Posted by: mel | December 30, 2009

Associations in the dark on ACFTA modifications

Jakarta Post | Mustaqim Adamrah,  Jakarta |  Business | 30 December 2009

Industry associations are in the dark over the final proposals for modifications to the ASEAN-China Free Trade Agreement (ACFTA) leading to full implementation on Jan. 1st next year.

Businesses say they have submitted their individual proposals for modifications to the Industry Ministry but have not been consulted on the final draft, which was submitted to the Office of the Coordinating Minister for the Economy last week.

Fajar Budiyono, secretary-general for the Indonesian Aromatic Olefin and Plastics Industries Association (INAplas), confirmed, saying no petrochemical firms had yet had access to the final proposal.

“The implementation of the agreement will bring harm to the industry in the future if businessmen are not involved in the final deliberations,” Fajar said.

The Industry Ministry submitted a proposal to postpone implementation of reductions on 228 tariff lines, a reduction from an earlier request to delay 309 tariff lines, to the Office of Coordinating Minister for the Economy last Wednesday.

As many as 6,682 tariff lines in 17 sectors, including 12 in manufacturing and five in agriculture, mining and maritime sectors, are scheduled for zero tariffs by Jan. 1, 2010.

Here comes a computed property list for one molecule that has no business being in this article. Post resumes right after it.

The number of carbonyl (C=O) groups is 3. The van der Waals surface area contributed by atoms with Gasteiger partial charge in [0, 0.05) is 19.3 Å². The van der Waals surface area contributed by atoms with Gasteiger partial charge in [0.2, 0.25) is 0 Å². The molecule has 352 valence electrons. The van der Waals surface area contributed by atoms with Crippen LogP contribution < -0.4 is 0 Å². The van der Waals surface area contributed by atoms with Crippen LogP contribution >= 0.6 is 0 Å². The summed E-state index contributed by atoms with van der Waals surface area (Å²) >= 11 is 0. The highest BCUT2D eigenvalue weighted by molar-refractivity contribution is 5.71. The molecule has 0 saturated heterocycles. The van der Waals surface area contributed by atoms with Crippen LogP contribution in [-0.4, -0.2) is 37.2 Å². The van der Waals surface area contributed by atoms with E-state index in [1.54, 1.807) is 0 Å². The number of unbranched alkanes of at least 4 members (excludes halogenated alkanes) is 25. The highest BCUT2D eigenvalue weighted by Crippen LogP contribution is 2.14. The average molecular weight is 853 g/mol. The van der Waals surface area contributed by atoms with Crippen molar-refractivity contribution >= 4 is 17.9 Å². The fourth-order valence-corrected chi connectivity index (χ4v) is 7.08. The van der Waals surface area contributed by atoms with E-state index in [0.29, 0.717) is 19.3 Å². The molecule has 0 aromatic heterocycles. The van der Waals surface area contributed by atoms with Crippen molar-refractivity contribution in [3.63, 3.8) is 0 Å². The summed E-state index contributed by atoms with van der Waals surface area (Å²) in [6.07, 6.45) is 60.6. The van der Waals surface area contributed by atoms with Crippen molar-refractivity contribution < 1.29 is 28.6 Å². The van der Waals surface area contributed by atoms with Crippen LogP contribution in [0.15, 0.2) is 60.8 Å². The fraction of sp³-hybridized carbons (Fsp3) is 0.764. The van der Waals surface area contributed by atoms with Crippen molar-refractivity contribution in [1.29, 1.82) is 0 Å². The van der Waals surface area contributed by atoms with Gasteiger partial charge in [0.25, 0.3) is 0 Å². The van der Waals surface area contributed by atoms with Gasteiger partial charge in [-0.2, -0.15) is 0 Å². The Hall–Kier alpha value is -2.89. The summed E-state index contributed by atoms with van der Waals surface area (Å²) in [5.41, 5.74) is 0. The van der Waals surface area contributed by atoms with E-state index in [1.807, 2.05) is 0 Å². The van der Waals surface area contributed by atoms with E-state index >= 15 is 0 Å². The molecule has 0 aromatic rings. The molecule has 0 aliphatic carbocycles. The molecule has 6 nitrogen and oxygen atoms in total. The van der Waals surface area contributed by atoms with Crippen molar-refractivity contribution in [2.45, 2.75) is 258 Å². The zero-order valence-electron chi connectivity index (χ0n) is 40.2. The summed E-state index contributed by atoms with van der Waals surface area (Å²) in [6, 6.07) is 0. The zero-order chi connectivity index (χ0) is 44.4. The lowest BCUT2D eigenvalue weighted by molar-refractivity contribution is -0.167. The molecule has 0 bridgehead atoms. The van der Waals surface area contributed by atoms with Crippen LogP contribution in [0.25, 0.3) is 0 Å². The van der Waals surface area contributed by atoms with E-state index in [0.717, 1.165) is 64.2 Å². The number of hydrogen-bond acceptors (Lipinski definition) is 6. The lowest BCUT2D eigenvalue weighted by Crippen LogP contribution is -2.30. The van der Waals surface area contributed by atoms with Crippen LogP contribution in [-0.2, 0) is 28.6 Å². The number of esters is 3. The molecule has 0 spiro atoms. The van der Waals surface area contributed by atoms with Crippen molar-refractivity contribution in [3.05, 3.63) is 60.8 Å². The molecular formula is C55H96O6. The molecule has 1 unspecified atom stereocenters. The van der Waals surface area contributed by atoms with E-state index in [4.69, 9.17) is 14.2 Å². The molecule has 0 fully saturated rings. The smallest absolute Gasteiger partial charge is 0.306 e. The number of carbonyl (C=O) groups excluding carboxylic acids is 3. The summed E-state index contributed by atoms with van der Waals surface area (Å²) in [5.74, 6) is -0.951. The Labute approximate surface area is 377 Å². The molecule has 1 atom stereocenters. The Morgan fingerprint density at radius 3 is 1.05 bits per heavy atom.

Finance Minister Sri Mulyani Indrawati confirmed on Monday that all regulations on harmonization of import taxes of goods from China under ACFTA had been completed.

Hidajat Triseputro, executive director of the Iron and Steel Industry Association (IISIA) said the domestic steel industry is deeply threatened by free trade with China. A postponement of 350 tariff lines is a must he said, to give industry time to improve its competitiveness.

The Indonesian Textile Association confirmed they were not consulted on the final draft of the proposal for ACFTA modifications. But, he welcomed the government’s efforts to listen to the concerns of local industry and that  it made efforts to modify the deal, signed in 2005.

Redma Gita Wirawasta, executive director for the national textile research center Indotextiles, said there were 500 tariff lines on textiles that were worth renegotiating.

“But the fact is [government] only plans to renegotiate 53 tariff lines for postponement and even another 53 tariff lines for acceleration,” he said.

The government acknowledges the concern of domestic manufacturing industries over the implementation of free trade. Coordinating Minister for the Economy Hatta Radjasa said the government is prepared to deploy various measures to protect local industries, but “without violating any articles stipulated under the FTA.”

In response to the concerns of the Indonesian manufacturers, the Chinese Ambassador to Indonesia Zhang Qiyue said the ACFTA should be mutually beneficial to all parties. Zhang argued that the free trade deal must be viewed in “a very comprehensive way”.

She said that under the FTA scheme for instance, Indonesian textile industries can purchase machinery at prices as low as one third of the normal cost in order to upgrade their aging machinery.
The service sector will be able to develop with the flow of people between the two regions, particularly for the tourism sector, Zhang said.

She said the FTA would also facilitate investment from China to Indonesia to help support its economic growth, which is “crucial for the implementation of Indonesia’s 100-day program and five-year plan”.


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